Steven J. Christiansen, a Salt Lake City lawyer with a focus on climate change, said companies want not only more certainty so they can plan their futures but also policies that reward businesses that develop and adopt promising technologies.
"I think we need all the help we can get in terms of diversifying our [energy] portfolios and our energy policy in Utah," Christiansen said. Policymakers should strive to turn Utah into a hotbed for climate technology entrepreneurs, he added.
Dave Eskelsen, a spokesman for Rocky Mountain Power in Utah, said the state needs to include affected businesses - like the energy industry - in any discussions. He noted his company already is working with three of the Western Climate Action initiative states in its service area - California, Oregon and Washington.
The trick is going to be addressing the growing needs for energy in Rocky Mountain Power states and keeping customer rates affordable - all while staying in line of any new restrictions related to climate change.
"It is absolutely essential that policies on climate change or regulation of carbon dioxide be well-informed," Eskelsen said. "That's why we're at the table. That's why we're engaged."
Huntsman said he is not sure at this point what role the Legislature might be called upon to play in implementing the multi-state climate plan. But he waved off a suggestion that a liberal "political tag" might be applied to the effort.
"I think most Americans and most Utahns are coming around to a view that we must take action," he said.
Rep. Roger Barrus, R-Centerville, a member of the governor's Blue Ribbon Advisory Council on Climate Change, said he sees lawmakers taking a more cautious approach to climate change.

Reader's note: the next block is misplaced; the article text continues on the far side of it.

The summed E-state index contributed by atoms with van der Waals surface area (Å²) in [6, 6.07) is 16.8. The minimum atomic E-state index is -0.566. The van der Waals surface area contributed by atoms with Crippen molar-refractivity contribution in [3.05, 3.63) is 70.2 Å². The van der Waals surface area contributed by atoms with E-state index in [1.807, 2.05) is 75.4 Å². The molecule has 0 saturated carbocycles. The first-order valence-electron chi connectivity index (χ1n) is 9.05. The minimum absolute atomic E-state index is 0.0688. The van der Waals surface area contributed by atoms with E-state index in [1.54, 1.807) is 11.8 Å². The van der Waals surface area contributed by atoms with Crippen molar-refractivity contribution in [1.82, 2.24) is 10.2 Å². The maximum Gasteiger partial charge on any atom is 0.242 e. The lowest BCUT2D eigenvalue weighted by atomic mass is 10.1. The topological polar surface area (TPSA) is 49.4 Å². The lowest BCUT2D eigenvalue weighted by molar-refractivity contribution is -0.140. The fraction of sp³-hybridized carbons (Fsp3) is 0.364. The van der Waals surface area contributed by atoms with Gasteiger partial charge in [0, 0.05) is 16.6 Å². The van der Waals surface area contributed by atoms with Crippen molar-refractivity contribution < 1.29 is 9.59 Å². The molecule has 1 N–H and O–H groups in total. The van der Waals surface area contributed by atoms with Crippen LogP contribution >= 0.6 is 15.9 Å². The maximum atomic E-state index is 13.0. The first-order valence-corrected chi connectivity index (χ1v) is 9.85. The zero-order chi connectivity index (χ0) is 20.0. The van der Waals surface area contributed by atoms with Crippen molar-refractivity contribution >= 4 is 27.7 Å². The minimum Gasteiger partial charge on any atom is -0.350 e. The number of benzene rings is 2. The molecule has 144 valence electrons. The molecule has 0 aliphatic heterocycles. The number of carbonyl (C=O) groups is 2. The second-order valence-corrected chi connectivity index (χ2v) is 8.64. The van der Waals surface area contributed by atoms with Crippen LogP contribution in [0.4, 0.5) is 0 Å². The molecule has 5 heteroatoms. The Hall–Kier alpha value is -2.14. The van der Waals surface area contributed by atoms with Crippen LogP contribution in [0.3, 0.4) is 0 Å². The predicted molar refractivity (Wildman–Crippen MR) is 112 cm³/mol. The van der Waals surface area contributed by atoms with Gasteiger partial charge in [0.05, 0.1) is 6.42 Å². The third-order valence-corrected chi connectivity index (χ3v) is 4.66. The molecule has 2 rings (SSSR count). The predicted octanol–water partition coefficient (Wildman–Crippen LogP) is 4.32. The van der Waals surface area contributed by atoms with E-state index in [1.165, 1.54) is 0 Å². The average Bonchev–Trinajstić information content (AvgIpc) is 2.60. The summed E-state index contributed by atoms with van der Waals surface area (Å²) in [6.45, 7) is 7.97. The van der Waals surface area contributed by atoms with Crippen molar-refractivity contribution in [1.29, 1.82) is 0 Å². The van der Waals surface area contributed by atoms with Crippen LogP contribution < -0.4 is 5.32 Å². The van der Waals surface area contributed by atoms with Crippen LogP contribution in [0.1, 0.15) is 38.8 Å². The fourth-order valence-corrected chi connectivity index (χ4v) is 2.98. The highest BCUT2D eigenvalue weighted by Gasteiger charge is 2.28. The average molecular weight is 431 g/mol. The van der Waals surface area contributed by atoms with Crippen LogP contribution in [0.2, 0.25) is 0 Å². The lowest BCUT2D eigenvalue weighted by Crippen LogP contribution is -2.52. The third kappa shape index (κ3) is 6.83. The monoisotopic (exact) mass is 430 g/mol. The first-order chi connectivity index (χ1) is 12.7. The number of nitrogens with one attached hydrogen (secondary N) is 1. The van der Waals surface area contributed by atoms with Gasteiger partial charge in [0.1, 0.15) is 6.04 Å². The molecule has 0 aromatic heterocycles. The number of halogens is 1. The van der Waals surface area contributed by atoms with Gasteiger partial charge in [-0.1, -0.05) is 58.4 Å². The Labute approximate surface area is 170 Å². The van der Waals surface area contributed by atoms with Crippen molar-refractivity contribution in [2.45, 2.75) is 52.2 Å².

"I really don't think we're going to get in there and pass climate change laws until the science is in to substantiate that what we do is the right thing," said the retired Questar Corp. executive.
"The last thing we want to do is come back the next year and say, 'Oh, we are just fooling.' "
About the Western Regional Climate Action Initiative
* Announced in February, the agreement sets out plans for six states to work together on climate change. The effort is considered the vanguard of government initiatives on global warming in the United States.
* The states by this fall will set an overall regional goal - based on state-by-state goals - to reduce greenhouse gas emissions that contribute to climate change.
* In the fall of 2008, the states will set up a regional, market-based, multi-sector program to help achieve that goal. This might be a cap-and-trade program for greenhouse gas emissions.
* The states will set up a standardized system, called a "registry," that will allow business and government entities to track, manage and get credit for their greenhouse gas reductions.
* Participating states also will push for energy conservation and a greater use of renewable energy sources - such as wind, hydropower, geothermal and solar power - while they also look for ways to help their populations adapt to climate change.
* To learn more, visit http://www.azclimatechange.gov/download/022607wrca.pdf